Nina Raine
Sonia Friedman Productions, National Theatre
Harold Pinter Theatre

Gayle (Heather Craney) and Ed (Stephen Campbell Moore) Credit: Johan Persson
Jake (Adam James) Ed (Stephen Campbell Moore) Tim (Lee Ingleby) Zara (Clare Foster) and Kitty (Claudia Blakley) Credit: Johan Persson
Consent Credit: Johan Persson

The opening to Nina Raine’s engaging social comedy Consent is so amusing, warm and inviting you could almost imagine joining the characters as they joke, as they gently hold Kitty’s newly born baby and as they engagingly catch up with each other on things they have been doing.

It’s Kitty (Claudia Blakley) and Ed’s (Stephen Campbell Moore) housewarming. There’s expensive wine and these successful young people with a good disposable income seem very contented.

Three of them are barristers and it is only when the conversation turns to their work that we feel uneasy about their company. They seem just too casual, too insensitive.

Ed says he’s doing a lot of raping at the moment, or, to translate his flippant identification with the job, he is defending a rapist.

The way he expresses himself doesn’t mean Ed is empathising with the client, who we have no doubt is a rapist. He certainly doesn’t empathise with the victim.

As he later explains, the legal system is about winning and such things as empathy or even an attempt to find the truth can get in the way of that.

When an actor friend Zara (Clare Foster) seeks help in preparing a part, he and Tim (Lee Ingleby), a barrister who is prosecuting the rape case for which Ed is the defence, playfully illustrate the performative nature of the adversarial legal system with tricks they deploy to demolish a witness in court.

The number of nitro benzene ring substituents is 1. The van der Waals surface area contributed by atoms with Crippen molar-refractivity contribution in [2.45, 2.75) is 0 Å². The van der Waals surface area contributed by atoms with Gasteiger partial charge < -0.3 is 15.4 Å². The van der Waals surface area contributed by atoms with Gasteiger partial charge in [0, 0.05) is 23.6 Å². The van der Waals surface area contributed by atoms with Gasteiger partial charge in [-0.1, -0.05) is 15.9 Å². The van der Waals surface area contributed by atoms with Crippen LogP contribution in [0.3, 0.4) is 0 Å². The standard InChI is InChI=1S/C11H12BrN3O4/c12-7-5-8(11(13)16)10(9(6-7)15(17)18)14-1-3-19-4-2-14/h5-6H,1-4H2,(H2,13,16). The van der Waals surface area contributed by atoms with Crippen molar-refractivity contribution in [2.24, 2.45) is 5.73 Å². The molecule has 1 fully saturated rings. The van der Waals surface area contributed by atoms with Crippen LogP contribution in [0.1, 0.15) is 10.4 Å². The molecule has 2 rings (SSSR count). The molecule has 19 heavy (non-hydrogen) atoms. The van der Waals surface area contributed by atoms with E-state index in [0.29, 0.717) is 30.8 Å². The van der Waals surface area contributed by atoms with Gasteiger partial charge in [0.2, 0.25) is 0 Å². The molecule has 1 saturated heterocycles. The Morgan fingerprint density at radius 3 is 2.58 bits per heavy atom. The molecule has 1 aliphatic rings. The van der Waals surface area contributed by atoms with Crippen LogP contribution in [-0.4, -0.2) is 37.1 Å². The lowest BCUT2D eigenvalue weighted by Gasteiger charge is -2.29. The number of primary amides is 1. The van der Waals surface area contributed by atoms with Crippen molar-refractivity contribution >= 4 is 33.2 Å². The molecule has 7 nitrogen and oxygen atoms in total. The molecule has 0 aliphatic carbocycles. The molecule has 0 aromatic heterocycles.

It’s all great fun. Except for those on the receiving end of the tricks like the working class woman Gayle (Heather Craney), a victim of rape and the cruelty of a legal system that fails her.

But the poison of practices learnt in work infects even the barrister’s personal life and, as their relationships fracture, we see them deploying the same tricks on each other.

Ed’s wife, a possible victim of marital rape, says of her husband’s claim to be telling the truth, “he says he is not a liar. That’s a lie. He does it for a living.”

Of course lying for the money isn’t an issue for her. It’s lying where it affects her comfort, that’s the problem, and she has her own tricks to deal with that.

These really are an unpleasant bunch and, just in case we make the mistake of excusing their ugly behaviour, Nina Raine gives us Gale’s very memorable and disturbing story told to one of their cosy social gatherings long after the case is over.

The charming bunch of privileged thirty-year-olds trying to live their shallow, dishonest lives are amusing and you might even sympathise a little with them. But you wouldn’t want to trust them or the deeply flawed legal system that helped create them.

Reviewer: Keith Mckenna

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